PRINCETON — Mercer County’s quest for a convention center is receiving a boost from the federal government.
Sen. Joe Manchin, D-W.Va., and Sen. Shelley Moore Capito, R-W.Va. announced a $50,000 grant Tuesday going to the County Commission to be used to pay for the ongoing feasibility study for the center.
Both are members of the Senate Appropriations Committee and the money is part of $1.3 million USDA Rural Development program for West Virginia.
“In order to spur economic development in West Virginia, resources must be made available so that our communities, local businesses, and entrepreneurs can make necessary improvements, increase operations, and save jobs,” Capito said. “Investments like these USDA grants will help do just that. West Virginians are incredibly diligent and hardworking, and these projects announced today will give people across our state the opportunity they need to be successful, while helping to increase economic stability in their communities.”
“Boosting economic development through investments is vital to our economies and communities,” Manchin said in the announcement. “This investment from USDA is welcome news for the Mountain State and will support rural businesses while also creating and retaining good-paying jobs across the state. Our rural communities need and deserve new opportunities, and I will continue to fight for funding to spur local and regional economies through economic development,”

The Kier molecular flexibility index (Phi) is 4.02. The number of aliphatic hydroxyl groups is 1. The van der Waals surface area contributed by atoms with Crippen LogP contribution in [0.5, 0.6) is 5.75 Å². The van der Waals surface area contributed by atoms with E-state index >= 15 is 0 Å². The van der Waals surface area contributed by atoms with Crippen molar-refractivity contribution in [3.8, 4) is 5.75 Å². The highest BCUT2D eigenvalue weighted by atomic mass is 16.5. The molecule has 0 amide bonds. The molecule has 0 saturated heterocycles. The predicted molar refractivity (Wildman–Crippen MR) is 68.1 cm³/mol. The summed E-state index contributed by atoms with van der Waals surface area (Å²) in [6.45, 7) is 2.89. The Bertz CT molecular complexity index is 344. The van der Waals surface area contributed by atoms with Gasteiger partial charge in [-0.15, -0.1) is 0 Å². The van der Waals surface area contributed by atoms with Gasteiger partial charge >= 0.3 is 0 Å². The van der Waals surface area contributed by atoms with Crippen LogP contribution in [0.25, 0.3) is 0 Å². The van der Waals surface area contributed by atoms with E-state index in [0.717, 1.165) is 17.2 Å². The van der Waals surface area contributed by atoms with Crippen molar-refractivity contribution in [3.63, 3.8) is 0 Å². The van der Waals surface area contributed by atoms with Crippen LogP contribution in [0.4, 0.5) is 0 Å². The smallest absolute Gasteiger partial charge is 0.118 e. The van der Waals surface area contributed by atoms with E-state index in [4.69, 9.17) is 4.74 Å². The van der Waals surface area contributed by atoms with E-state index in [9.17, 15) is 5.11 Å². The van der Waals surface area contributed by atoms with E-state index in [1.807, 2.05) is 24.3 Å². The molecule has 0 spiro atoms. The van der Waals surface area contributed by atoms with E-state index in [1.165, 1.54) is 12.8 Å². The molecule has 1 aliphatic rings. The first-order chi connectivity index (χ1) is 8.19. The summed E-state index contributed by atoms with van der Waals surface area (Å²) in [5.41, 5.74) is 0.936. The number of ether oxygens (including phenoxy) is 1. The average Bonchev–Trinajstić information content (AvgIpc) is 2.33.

The feasibility study started earlier this year by Downstream Strategies, a West Virginia-based consulting firm that is also exploring related attractions that could be part of the project.
A convention center, which has been discussed in the county for many years, would host special events and large gatherings.
Opportunities being considered in the study include everything from an indoor waterpark resort to an outdoor-themed luxury hotel and retail center. The goal is to explore developments that draw on the county’s strengths, Joey James, principal of Downstream Strategies, said when the study started.
The consulting firm will examine local and regional market opportunities that can be paired with convention center development and identify ways to position Mercer County to maximize its capture of the economic benefits from the growing tourism industry, James said. Where a convention center could be located also is a part of this study, although the Interstate 77 corridor is generally considered to be the preferred location for such a development.
“Any area in Mercer County is fine by us,” County Commission Bill Archer said at that time. “We targeted primarily Exits 1, 9, 14 and 20 as potential sites; but, of course, up on top of the mountain there Mercer County goes all the way up to Flat Top, so that’s important for us, too."
The primary purpose of the feasibility study is to provide the county with the data and evidence needed to attract and encourage action by private developers on the project.